The United States, France and some other countries support the Syrian National Council, an opposition government currently headquartered in Paris, as the head of the insurgency. The SNC is led by westernized Syrians and refuses to send arms or aid to more militant combatants inside Syria. It is headed up by Burhan Ghalyun, a French professor at the Sorbonne. Then there’s the Free Syrian army which is made up largely of former al-Assad troops who have defected, and which is furious at the SNC’s refusal to help those actually fighting for the cause. It differs with the SNC as to how and even whether to garner support outside Syria, and whether to negotiate with the al-Assad regime.

Kurds make up about 10% of the Syrian population, and opposition leaders at a meeting in Istanbul, where the factions struggle to create a viable coalition, have said that Kurd support is pivotal, though many Kurds seem to be keeping their heads down for now. In addition there’s a new wave of opposition spurred on by a highly Sunni, highly religious ideology, and it looks ever more Islamist. Also, Local Coordination Committees draw together young, unorganized protesters, document protests, and spread anti-government messages. Finally, there are significant Druze and Christian groups in Syria, and reports vary as to their loyalties. At any rate, it’s safe to say that thousands of Syrians are doing their best to stay out of the conflict while they wait for an outcome.

Regardless of the daunting picture I’ve painted, it’s vital that we in America inform themselves about the complexity in an on-going way, and that we support the formation of a representative coalition to govern Syria. Sovereign countries whose populations are deeply divided are not a new phenomenon, and we must hope that Syria will find its way too. As the story unfolds, let us also hope that the al-Assad regime is dealt with in a way that supports the formation of a coalition that’s capable of governing.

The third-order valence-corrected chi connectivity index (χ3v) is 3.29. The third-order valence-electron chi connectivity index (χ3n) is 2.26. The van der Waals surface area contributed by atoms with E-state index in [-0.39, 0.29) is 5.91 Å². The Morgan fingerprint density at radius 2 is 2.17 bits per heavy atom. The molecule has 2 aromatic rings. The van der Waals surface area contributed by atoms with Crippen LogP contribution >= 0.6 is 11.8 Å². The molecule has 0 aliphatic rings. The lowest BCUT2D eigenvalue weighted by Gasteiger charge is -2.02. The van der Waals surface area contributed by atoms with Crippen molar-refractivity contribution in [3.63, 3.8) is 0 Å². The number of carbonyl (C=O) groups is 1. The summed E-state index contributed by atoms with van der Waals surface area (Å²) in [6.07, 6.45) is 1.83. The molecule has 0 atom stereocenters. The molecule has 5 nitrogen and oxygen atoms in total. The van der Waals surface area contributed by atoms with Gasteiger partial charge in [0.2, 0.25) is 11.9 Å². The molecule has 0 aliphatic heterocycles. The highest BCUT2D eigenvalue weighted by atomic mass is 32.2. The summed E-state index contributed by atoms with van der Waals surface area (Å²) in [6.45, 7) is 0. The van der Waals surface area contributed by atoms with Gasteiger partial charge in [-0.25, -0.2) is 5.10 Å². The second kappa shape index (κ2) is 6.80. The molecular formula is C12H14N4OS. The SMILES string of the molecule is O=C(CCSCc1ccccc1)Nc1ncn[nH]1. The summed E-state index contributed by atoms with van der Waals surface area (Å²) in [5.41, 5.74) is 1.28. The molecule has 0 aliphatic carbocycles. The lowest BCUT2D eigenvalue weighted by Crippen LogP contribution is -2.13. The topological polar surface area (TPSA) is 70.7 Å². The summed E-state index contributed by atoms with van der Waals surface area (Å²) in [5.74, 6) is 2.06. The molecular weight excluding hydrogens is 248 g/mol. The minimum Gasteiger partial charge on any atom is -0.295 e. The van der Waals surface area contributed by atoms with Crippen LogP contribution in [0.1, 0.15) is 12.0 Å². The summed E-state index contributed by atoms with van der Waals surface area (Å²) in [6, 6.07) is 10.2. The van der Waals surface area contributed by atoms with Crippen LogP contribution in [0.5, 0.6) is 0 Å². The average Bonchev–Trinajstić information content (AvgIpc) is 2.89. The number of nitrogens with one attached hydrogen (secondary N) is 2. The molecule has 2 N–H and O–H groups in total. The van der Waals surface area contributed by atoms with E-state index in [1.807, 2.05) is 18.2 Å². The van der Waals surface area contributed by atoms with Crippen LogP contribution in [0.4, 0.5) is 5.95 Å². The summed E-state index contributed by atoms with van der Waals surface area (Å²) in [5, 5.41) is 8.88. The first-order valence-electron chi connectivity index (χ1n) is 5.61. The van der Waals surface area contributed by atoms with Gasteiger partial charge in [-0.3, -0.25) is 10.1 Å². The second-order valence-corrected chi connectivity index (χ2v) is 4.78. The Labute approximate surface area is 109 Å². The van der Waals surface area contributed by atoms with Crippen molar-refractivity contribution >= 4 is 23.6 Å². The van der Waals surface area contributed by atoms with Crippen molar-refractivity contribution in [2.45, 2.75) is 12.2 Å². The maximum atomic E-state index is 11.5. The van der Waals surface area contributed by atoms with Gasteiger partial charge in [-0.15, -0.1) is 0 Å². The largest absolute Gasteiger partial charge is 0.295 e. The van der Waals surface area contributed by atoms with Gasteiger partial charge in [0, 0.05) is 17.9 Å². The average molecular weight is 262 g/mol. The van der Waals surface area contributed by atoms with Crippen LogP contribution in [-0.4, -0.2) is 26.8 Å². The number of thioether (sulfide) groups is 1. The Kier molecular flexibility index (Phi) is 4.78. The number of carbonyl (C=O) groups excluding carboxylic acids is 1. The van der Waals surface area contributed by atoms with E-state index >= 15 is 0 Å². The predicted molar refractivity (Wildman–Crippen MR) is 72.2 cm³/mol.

Street Talk

No comments present
You May Also Like
Why is Syria Killing Its Own People
The Simple answer is Greed and Fear! Greed of a dictator 'President' Bashar al-Assad, and the fear of those who serve him, that if he loses his power they will lose their positions of power and wealth. They all have vested interest in him remaining in power. There is undoubtedly…
By: David van Zijl in  Politics  >  World Politics   Aug 28, 2012  
4
  Likes: 3

Russian Envoy : We Can Do No More For Assad, Syria Loses Last Grasp Of Status Quo
Mikhail Margelov, a senior lawmaker under Russian President Dmitry Medvedev has reported that Russia has reached an end to what it can do for Syrian president Bashar al Assad. Margelov, the Special Envoy to Africa as well as a member of the diplomatic team in Syria, stated that the Russian…
By: amie nogrady in  News and Society  >  International   Jan 24, 2012  
0
  Likes: 0

UN Security Council to Vote on Syria: New Resolution Draft Makes Major Concessions
After failing to reach an agreement on Thursday, the United Nations Security Council will meet once again on Saturday in hopes of signing into effect a resolution that will pressure Syrian President Bashar al Assad and stop the bloody crackdown that has been ongoing in the troubled country. On the…
By: amie nogrady in  News and Society  >  International   Feb 04, 2012  
0
  Likes: 0

International Community Calls for A Tsunami Of Pressure Against Syria
The international community, including the Friends of Syria, held a meeting in Tunisia demanding that a swift, political solution be taken in Syria, starting with the pressure to strip away resistant support for President Bashar al-Assad. US Secretary of State Hillary Clinton announced at the conclusion of the meeting that…
By: amie nogrady in  News and Society  >  International   Feb 25, 2012  
0
  Likes: 0

Human Rights Groups And Grieving Family Misled By Syrian Officials
The Syrian government and a Syrian hospital both told a grieving family that their daughter was dead. The family of eighteen year old Zainab Alhusni was at the hospital to pick up the body of their son, activist, Mohammed Alhusni who had been shot during a demonstration.  A  doctor told…